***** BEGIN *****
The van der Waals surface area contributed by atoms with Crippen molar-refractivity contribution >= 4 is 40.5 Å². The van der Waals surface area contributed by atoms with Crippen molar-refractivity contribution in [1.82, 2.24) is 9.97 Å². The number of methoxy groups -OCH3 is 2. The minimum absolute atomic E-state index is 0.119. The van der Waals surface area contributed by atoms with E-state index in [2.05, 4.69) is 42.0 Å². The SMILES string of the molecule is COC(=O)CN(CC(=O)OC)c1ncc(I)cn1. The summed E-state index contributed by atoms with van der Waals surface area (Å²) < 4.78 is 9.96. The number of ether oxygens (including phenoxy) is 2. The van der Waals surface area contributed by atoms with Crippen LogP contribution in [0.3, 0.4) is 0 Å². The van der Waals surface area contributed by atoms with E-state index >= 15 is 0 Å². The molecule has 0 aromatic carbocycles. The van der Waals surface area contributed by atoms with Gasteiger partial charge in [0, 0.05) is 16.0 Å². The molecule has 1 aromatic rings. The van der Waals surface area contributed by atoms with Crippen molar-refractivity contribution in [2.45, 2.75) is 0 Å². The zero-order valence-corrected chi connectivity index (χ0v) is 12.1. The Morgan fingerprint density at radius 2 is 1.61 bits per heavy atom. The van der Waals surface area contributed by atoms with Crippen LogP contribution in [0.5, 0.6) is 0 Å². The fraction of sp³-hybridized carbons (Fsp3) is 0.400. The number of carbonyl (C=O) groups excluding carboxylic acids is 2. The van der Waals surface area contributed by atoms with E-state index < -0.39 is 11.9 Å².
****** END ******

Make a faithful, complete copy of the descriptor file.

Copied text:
The van der Waals surface area contributed by atoms with Crippen molar-refractivity contribution >= 4 is 40.5 Å². The van der Waals surface area contributed by atoms with Crippen molar-refractivity contribution in [1.82, 2.24) is 9.97 Å². The number of methoxy groups -OCH3 is 2. The minimum absolute atomic E-state index is 0.119. The van der Waals surface area contributed by atoms with E-state index in [2.05, 4.69) is 42.0 Å². The SMILES string of the molecule is COC(=O)CN(CC(=O)OC)c1ncc(I)cn1. The summed E-state index contributed by atoms with van der Waals surface area (Å²) < 4.78 is 9.96. The number of ether oxygens (including phenoxy) is 2. The van der Waals surface area contributed by atoms with Crippen LogP contribution in [0.3, 0.4) is 0 Å². The van der Waals surface area contributed by atoms with E-state index >= 15 is 0 Å². The molecule has 0 aromatic carbocycles. The van der Waals surface area contributed by atoms with Gasteiger partial charge in [0, 0.05) is 16.0 Å². The molecule has 1 aromatic rings. The van der Waals surface area contributed by atoms with Crippen molar-refractivity contribution in [2.45, 2.75) is 0 Å². The zero-order valence-corrected chi connectivity index (χ0v) is 12.1. The Morgan fingerprint density at radius 2 is 1.61 bits per heavy atom. The van der Waals surface area contributed by atoms with Crippen LogP contribution in [0.5, 0.6) is 0 Å². The fraction of sp³-hybridized carbons (Fsp3) is 0.400. The number of carbonyl (C=O) groups excluding carboxylic acids is 2. The van der Waals surface area contributed by atoms with E-state index < -0.39 is 11.9 Å².